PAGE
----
After a recent trip to the barbers in Framlingham, it set me thinking about all the different hair styles that were around when I was growing up and into adulthood. When I was young it was always ‘short back and sides’, usually carried out by Mr. Knights in Saxmundham High Street. There were no electric clippers then, just two handled implements that looked like mini chrome lawn mowers. With all the cut throat razors and strops, his shop could have been a set for Sweeny Todd. After Mr. Knights closed, mum would take me to ‘Hacker’ Houston in Sax market place, and it was downhill after then! When I first started Secondary school in 1970, boys had long hair with a fringe, and for some reason girls would have a streak of blonde in the front of a head of black hair. My sister fancied herself as a skinhead and cut her hair accordingly, short on top with curly wispy bits at the side. In the late seventies perms became the fashion, even for some boys, but I didn’t succumb, I always kept with long straight hair. In the eighties I dabbled with a mullet, Billy Ray Cyrus style, much to the amusement of my nephews, and later on the full pony tail, which thinking back must have looked hideous! Luckily I still have a good head of hair, and I keep threatening Mrs. P. I will revive the mullet, but I don’t think I would be able to get a leather waistcoat to fit my ample figure, to complete the Billy Ray look.
Hopefully this year bring some hot days, so try this lovely salad as a side for a BBQ.
Marinated Tomato Pasta Salad
225g penne or other short pasta
450g red and yellow cherry tomatoes, halved
¼ small onion, finely chopped
2 tbsp. extra virgin olive oil
2 tsp red wine vinegar
freshly ground black pepper
small hand full of flat leafed parsley, roughly chopped
100g feta cheese
Bring a large pan of water to the boil and cook the pasta according to the pack directions. Rinse under cold water to cool. Meanwhile, in a large bowl, toss together tomatoes, onion, oil, vinegar and ½ teaspoon each of salt and pepper. Stand, tossing occasionally, for at least 15 minutes. Fold in parsley. Toss pasta with the tomatoes and fold in crumbled feta.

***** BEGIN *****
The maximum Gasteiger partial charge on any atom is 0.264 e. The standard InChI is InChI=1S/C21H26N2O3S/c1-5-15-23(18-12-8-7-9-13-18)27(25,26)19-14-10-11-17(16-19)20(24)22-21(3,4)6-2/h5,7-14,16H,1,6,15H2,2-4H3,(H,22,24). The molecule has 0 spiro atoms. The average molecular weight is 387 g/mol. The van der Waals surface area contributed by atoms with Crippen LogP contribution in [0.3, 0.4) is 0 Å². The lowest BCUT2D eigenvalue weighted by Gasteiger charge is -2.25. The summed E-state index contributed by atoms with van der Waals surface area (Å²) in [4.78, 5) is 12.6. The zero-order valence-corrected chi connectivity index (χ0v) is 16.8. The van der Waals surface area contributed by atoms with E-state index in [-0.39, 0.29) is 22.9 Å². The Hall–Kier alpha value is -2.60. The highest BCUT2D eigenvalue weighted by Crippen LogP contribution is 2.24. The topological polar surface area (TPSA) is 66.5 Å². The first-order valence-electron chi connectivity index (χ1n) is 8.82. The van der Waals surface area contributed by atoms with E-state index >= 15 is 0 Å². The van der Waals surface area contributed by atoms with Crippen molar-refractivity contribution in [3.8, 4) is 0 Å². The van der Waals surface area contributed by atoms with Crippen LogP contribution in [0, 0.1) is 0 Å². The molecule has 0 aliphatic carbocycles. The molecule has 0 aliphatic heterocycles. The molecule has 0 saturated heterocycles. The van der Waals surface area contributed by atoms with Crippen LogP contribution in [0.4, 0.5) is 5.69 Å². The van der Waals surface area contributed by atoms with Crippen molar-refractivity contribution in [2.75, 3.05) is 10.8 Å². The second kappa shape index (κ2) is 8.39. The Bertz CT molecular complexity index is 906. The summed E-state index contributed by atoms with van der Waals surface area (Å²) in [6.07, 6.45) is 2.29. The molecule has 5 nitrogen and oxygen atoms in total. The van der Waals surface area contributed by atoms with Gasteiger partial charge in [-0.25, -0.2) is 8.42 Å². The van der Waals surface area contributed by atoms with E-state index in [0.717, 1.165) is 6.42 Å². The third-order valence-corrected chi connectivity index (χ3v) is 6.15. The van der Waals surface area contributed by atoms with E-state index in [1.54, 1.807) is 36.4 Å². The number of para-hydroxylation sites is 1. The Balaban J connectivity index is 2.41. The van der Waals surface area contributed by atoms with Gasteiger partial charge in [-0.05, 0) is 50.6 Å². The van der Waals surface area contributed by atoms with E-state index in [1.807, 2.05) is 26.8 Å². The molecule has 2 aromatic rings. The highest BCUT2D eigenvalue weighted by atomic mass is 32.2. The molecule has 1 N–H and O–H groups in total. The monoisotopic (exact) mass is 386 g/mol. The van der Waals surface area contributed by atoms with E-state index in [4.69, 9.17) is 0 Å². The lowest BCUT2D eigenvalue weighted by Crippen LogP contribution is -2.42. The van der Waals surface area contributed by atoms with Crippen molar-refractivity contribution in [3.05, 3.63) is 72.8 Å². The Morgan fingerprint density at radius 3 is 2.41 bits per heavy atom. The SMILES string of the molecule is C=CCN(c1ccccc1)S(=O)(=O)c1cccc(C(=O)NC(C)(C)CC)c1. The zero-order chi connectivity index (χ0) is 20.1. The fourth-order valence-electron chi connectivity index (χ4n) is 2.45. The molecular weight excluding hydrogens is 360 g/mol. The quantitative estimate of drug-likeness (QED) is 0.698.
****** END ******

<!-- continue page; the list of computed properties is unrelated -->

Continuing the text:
Here’s to sunny days, good food and good times ~ Chris
I had a little nut tree…♫
There is an old saying that nothing grows under a walnut tree. This is clearly not true, but recently I have found out that a more correct version should be ‘some things won’t grow under a walnut tree’. We have an established bramley apple tree which for the past few years has never failed to produce a heavy crop, until this year, all the apples are misshapen and the leaves are virtually non-existent. A lilac close by also shows signs of distress. In the vicinity of the apple and lilac we have a young black walnut tree, about 10m tall. After some research I have found out that walnut trees, particularly the American black walnut, produce a chemical called juglone. This chemical is poisonous for some plants, especially apples and lilac! Apparently, walnut trees are allelopathic, which means they will try and suppress other plants with chemicals to try to gain an edge on them. Needless to say our black walnut’s days are numbered, I won’t be too sad as it is an alien to this country anyway. So now it is just a matter of catching my chainsaw when it is in the mood to start.
Try this quick and easy tart to use up any leftover walnuts!
Leek, goat’s cheese, walnut and lemon tart.
1 tbsp. olive oil, plus extra for drizzling
2 medium leeks
2 tbsps. chopped thyme
zest of 2 lemons and juice of 1 lemon
375g pack ready rolled puff pastry
200g soft spreadable goat’s cheese
50g walnut pieces
little chopped parsley to serve
Heat oven to 220C. Heat the olive oil in a large frying pan, then add the butter. Once sizzling, add the leeks and cook over a medium heat until softened but not coloured. Stir in the thyme and half the lemon zest, then increase the heat. Add the lemon juice and cook for about 30 secs until the lemon juice reduces, then season well. Remove from the heat and cool slightly. Unroll the pastry and lay on a baking sheet lined with baking parchment or equivalent. Lightly mark a 1cm border around the edges with a tip of a sharp knife, then prick the base all over with a fork. Spread the lemony leeks on top of the pastry, within the border. Crumble over the cheese, scatter with walnuts, then season with pepper. Drizzle with some olive oil, brushing the edges with a little oil as well. Put the tart in the oven for 15-20 mins until the pastry puffs up around the edges and is golden brown. Scatter with parsley and the remaining lemon zest. Serve hot, warm or cool.